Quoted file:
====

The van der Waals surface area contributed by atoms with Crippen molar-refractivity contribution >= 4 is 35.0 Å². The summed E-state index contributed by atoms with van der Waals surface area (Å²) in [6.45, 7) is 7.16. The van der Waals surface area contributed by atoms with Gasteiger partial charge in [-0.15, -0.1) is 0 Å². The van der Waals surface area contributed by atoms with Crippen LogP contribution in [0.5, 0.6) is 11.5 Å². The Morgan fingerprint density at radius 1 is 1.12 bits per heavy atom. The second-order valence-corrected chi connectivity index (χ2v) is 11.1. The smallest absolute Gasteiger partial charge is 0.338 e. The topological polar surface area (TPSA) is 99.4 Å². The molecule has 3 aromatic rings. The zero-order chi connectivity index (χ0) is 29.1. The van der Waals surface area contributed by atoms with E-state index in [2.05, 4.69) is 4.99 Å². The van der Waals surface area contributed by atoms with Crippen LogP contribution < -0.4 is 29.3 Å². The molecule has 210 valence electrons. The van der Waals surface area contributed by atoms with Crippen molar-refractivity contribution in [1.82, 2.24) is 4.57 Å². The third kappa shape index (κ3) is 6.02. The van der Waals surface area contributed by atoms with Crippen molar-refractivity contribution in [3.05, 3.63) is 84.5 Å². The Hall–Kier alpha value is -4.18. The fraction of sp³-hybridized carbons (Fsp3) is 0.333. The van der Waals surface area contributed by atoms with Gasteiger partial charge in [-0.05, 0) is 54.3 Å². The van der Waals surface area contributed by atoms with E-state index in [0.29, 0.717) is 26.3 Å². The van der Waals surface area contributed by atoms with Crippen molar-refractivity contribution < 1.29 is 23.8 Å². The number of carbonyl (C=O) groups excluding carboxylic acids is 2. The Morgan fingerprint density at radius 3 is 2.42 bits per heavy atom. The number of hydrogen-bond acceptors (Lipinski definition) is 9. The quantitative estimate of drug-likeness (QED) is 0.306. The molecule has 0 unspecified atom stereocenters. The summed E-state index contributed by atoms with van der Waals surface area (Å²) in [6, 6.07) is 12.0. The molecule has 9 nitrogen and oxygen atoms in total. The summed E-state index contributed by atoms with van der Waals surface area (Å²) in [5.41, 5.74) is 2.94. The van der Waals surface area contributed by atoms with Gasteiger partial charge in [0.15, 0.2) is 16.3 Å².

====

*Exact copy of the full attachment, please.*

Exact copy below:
The van der Waals surface area contributed by atoms with Crippen molar-refractivity contribution >= 4 is 35.0 Å². The summed E-state index contributed by atoms with van der Waals surface area (Å²) in [6.45, 7) is 7.16. The van der Waals surface area contributed by atoms with Gasteiger partial charge in [-0.15, -0.1) is 0 Å². The van der Waals surface area contributed by atoms with Crippen LogP contribution in [0.5, 0.6) is 11.5 Å². The Morgan fingerprint density at radius 1 is 1.12 bits per heavy atom. The second-order valence-corrected chi connectivity index (χ2v) is 11.1. The smallest absolute Gasteiger partial charge is 0.338 e. The topological polar surface area (TPSA) is 99.4 Å². The molecule has 3 aromatic rings. The zero-order chi connectivity index (χ0) is 29.1. The van der Waals surface area contributed by atoms with E-state index in [2.05, 4.69) is 4.99 Å². The van der Waals surface area contributed by atoms with Crippen LogP contribution < -0.4 is 29.3 Å². The molecule has 210 valence electrons. The van der Waals surface area contributed by atoms with Crippen molar-refractivity contribution in [1.82, 2.24) is 4.57 Å². The third kappa shape index (κ3) is 6.02. The van der Waals surface area contributed by atoms with Crippen molar-refractivity contribution in [3.05, 3.63) is 84.5 Å². The Hall–Kier alpha value is -4.18. The fraction of sp³-hybridized carbons (Fsp3) is 0.333. The van der Waals surface area contributed by atoms with Gasteiger partial charge in [-0.05, 0) is 54.3 Å². The van der Waals surface area contributed by atoms with E-state index in [0.29, 0.717) is 26.3 Å². The van der Waals surface area contributed by atoms with Crippen molar-refractivity contribution < 1.29 is 23.8 Å². The number of carbonyl (C=O) groups excluding carboxylic acids is 2. The Morgan fingerprint density at radius 3 is 2.42 bits per heavy atom. The number of hydrogen-bond acceptors (Lipinski definition) is 9. The quantitative estimate of drug-likeness (QED) is 0.306. The molecule has 0 unspecified atom stereocenters. The summed E-state index contributed by atoms with van der Waals surface area (Å²) in [6, 6.07) is 12.0. The molecule has 9 nitrogen and oxygen atoms in total. The summed E-state index contributed by atoms with van der Waals surface area (Å²) in [5.41, 5.74) is 2.94. The van der Waals surface area contributed by atoms with Gasteiger partial charge in [0.15, 0.2) is 16.3 Å².